## Introduction

Pattern matching is an integral part of a computation toolkit. It allows to isolate and modify parts of an expression with replacement rules. A properly broad pattern matcher is effectively its own Turing complete programming language!

For example, Conway’s game of life can be completely emulated by pattern matching, where each cell together with its surrounding cells determined the future value of the cell. Other common uses of pattern matching is in regular expression (regex), widely used for matching patterns in text. The following pattern

^[a-zA-Z0-9]+@gmail\.com\$

matches e-mail addresses with at least one alphanumerical character and ending in @gmail.com.

To faithfully parse an e-mail address, a horrendous pattern match is required!

Pattern matching is also ubiquitous in mathematics. For example, the recursive definition of the factorial function

\begin{align} f(0) &= 1\\ f(n) &= n f(n - 1);\quad n > 0 \end{align}

is a pattern match. First, the pattern $$f(0)$$ is tested. If it is matched, it is replaced by 1. Then the pattern $$f(n)$$ is matched, where $$n$$ needs to be positive and it is replaced by $$n f(n-1)$$, where the $$n$$ takes the value of the $$n$$ matched in the pattern.

Symbolica has rich support for pattern matching. Let us see some examples where we match and replace all literal parts of the expression.

In this part we use the Python API. The Rust library examples will follow later. We match $$x$$ in the expression $$x+f(x) + 5$$ and replace it by 6.

from symbolica import Expression
x = Expression.var('x')
f = Expression.fun('f')
e = x + f(x) + 5
e = e.replace_all(x, 6)
print(e)

We get 11 + f(6)

To replace f(x) by 6, we change the pattern:

e = e.replace_all(f(x), 6)

which yields 11 + x.

### Wildcards

Let us now try to replicate the factorial function pattern match mentioned above. For that we need to be able to match to any numerical value in the function f and we do not know that value in advance. Writing out an explicit rule for every desired number, e.g., f(40) = 40*f(39) is possible, but tedious. Instead, we use a wildcard that can match any subexpression. The specific rules will be explain later.

A wildcard is defined as a variable ending in a _ (note that the name of the Python variable does not matter). We define a wildcard n_ and write the rule:

from symbolica import Expression
n_ = Expression.var('n_')
f = Expression.fun('f')
e = f(4)
e = e.replace_all(f(0), 1)
e = e.replace_all(f(n_), n_*f(n_-1))
print(e)

This is almost perfect; the pattern still matches to negative numbers, and non-numbers. We can restrict the pattern by adding a third argument to replace_all:

e = e.replace_all(f(n_), n_*f(n_-1), n_ > 0)

## Rules

We now set out all the rules for when patterns match.

### Syntactic matching

Patterns match syntactically / structurally, which means that the patten must appear explicitly in the tree representation of the expression. For example, the pattern $$x^2$$ is not found in the expression $$(x+1)^2$$, even though it appears in the mathematically equivalent (but structurally different) expression $$x^2+2x+1$$.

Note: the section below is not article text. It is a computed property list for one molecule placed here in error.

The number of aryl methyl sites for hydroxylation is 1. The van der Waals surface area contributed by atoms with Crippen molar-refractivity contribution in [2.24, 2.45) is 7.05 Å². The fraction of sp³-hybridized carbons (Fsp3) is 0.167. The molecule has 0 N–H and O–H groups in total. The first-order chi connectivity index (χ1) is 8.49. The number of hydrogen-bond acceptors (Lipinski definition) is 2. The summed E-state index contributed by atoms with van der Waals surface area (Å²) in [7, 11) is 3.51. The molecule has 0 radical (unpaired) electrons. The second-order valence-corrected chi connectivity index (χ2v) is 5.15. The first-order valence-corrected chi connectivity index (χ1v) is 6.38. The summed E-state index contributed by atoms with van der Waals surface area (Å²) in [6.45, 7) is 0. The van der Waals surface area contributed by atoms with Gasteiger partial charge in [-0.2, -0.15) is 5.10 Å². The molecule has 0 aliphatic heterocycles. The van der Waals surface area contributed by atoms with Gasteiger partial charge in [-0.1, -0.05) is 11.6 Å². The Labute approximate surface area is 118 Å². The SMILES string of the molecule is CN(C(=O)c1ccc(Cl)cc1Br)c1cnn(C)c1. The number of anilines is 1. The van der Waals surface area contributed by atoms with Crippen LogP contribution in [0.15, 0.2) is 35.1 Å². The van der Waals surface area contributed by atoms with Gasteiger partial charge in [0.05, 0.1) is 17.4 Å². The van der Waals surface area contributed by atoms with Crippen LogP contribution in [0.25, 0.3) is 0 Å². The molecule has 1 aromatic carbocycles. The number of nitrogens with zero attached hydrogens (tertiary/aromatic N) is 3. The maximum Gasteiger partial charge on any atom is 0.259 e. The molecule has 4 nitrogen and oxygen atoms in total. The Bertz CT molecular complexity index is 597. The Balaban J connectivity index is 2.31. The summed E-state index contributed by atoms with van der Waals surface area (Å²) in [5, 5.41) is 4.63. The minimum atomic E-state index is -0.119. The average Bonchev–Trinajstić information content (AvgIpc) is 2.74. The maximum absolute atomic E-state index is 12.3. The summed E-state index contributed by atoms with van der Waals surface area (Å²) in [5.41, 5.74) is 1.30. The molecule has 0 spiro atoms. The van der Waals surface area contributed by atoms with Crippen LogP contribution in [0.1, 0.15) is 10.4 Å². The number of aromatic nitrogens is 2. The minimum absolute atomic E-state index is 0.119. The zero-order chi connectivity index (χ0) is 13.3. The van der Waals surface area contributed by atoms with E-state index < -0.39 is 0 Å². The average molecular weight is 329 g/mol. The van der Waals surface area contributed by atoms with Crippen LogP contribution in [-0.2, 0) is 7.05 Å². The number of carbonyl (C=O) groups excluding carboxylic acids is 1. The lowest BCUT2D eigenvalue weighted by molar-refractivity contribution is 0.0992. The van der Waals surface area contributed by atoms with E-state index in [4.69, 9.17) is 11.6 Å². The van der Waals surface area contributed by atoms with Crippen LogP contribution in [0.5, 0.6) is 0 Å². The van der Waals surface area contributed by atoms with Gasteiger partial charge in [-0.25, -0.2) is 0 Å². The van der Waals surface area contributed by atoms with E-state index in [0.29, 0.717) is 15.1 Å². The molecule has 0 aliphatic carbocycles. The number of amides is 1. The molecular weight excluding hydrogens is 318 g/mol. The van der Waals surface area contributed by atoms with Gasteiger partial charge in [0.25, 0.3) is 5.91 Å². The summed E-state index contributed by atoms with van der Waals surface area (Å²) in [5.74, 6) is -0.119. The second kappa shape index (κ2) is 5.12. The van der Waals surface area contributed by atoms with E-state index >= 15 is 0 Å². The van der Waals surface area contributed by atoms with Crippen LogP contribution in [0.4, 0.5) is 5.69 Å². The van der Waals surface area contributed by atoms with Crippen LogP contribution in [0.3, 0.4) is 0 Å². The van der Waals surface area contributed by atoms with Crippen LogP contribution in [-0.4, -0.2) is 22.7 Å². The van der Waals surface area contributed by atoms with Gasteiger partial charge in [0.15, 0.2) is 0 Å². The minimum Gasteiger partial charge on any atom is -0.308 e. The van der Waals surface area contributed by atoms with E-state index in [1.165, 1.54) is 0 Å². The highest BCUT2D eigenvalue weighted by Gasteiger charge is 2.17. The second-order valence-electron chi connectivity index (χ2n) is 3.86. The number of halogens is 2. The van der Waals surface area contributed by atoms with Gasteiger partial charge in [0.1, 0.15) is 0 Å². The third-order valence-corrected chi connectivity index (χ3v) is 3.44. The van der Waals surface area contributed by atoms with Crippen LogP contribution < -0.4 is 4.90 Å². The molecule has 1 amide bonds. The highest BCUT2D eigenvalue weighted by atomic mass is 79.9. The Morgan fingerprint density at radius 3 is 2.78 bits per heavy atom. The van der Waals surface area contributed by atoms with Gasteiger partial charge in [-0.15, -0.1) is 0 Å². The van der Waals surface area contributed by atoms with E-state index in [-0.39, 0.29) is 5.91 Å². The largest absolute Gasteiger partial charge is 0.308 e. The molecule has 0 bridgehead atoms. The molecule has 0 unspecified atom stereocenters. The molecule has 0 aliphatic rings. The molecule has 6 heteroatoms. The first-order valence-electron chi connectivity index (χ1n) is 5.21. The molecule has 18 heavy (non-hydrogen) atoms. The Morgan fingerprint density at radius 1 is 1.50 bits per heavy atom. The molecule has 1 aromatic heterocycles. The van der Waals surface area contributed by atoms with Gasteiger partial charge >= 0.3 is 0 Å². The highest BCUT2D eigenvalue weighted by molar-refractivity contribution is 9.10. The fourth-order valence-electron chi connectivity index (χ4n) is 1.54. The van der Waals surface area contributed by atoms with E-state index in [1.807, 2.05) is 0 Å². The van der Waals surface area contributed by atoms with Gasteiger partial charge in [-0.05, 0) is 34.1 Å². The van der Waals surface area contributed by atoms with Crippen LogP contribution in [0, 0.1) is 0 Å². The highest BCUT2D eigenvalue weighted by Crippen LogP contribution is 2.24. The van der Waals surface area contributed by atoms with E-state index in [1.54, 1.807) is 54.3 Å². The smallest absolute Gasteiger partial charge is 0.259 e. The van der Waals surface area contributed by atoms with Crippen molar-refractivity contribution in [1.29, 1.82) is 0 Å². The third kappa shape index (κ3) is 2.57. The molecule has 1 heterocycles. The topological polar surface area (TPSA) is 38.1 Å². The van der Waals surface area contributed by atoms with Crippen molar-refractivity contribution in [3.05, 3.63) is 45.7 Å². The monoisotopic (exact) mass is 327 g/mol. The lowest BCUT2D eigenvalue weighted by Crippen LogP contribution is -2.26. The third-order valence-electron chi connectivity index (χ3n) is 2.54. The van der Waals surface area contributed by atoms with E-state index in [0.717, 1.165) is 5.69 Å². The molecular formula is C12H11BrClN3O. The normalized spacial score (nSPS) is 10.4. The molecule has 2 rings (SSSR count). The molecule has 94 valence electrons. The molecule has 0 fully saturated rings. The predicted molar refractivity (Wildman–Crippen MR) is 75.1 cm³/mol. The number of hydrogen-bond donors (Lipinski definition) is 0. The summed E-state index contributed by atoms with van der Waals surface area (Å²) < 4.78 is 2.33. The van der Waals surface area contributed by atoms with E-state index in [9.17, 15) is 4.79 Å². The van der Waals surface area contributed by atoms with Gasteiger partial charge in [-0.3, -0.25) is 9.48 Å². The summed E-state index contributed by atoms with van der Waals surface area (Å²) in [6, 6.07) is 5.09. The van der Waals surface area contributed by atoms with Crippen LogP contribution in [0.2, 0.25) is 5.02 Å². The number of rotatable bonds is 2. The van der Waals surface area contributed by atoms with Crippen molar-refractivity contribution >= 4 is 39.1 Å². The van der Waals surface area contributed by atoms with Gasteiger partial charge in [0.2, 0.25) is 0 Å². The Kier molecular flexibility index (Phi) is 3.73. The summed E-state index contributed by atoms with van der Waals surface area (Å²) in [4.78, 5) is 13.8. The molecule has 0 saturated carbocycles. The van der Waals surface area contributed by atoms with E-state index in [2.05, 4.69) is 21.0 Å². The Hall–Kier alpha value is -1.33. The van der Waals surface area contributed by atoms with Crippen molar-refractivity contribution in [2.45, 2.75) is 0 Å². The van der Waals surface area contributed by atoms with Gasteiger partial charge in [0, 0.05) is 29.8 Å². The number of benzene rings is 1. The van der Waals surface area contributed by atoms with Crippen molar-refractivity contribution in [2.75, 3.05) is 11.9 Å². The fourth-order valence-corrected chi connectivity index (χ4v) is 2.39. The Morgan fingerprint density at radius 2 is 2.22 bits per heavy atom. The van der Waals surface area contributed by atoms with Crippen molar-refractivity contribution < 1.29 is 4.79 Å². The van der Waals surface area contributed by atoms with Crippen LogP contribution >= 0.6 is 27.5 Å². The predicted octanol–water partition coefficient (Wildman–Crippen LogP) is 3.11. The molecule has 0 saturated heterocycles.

The pattern does not necessarily have to appear verbatim in the tree structure though. Symbolica uses mathematical properties such as the symmetry of the multiplication and addition operator, and of symmetric functions, to match atoms in unordered fashion. For example $$x + z$$ matches $$x+y+z$$, even though $$y$$ is “in between” in the normal form.

Since matches on products, sums and symmetric functions are unordered, in order to establish that there is no match, in the worst case all permutations or subsets have to be tested. This could be expensive. Providing constraints on the pattern, especially length constraints, will help reduce the cost.

### Wildcards

Wildcards are variables ending in an underscore _. Wildcards can match any subexpression and will always include the operator it matches. For example, matching x_ on a*b*c yields the following options:

flowchart TD
Mul --> a
Mul --> b
Mul --> c

flowchart TD
Mul --> a
Mul --> b

flowchart TD
Mul --> a
Mul --> c

flowchart TD
Mul --> b
Mul --> c

flowchart TD
Mul --> a

flowchart TD
Mul --> b

flowchart TD
Mul --> c

flowchart TD
Mul


Note that the empty set is one of the options. Because of the rule of syntactic matching, the pattern y + x_ is not present in the expression y even though x_ can be the empty set.

The cases where one or zero sub-atoms are matched is subject to downcasting. For example,

flowchart LR
Mul --> a


is transformed to

flowchart LR
a


which means that the atom type of x_ is no longer Mul. The atom type of the empty match is Empty. Downcasting ensures that repeated patterns such as x_*f(x_) match to x*f(x) even though the first x_ matches Mul Var x and the second one Arg Var x.

Function arguments behave analogously to the case of Mul described above, except that the order is preserved if the function is non-symmetric. The pattern matcher interprets function arguments as an operator of type Arg. For example, when matching f(x_) to f(a,b,c) the pattern matcher views the arguments as

flowchart TD
Arg --> a
Arg --> b
Arg --> c


When a wildcard that matches multiple arguments is used outside of a function context on the right-hand side of a replacement, the matched arguments will be wrapped in the internal function arg. For example:

e = f(1,2).replace_all(f(x_), x_)

yields arg(1,2). An arg function that is placed into a function context again, is flattened during normalization, e.g., f(arg(1,2)) = f(1,2).

### Repeated wildcards

A repeated wildcard means that the matched value must evaluate to exactly the same atoms. For example:

e = x*y*f(x*y)
e = e.replace_all(x_*f(x_), 1)

matches because x_ matches to x*y outside of the function and inside the function. See Examples for more complicated examples.

### Precedence rules

The expression that is tested first is the root node with all its children. If that does not match, the subset of the root node with one sub-atoms removed is tested. If no match is found, two sub-atoms are removed, etc. Once all subsets are tested, the pattern matcher repeats the process for each of the sub-atoms as the new root.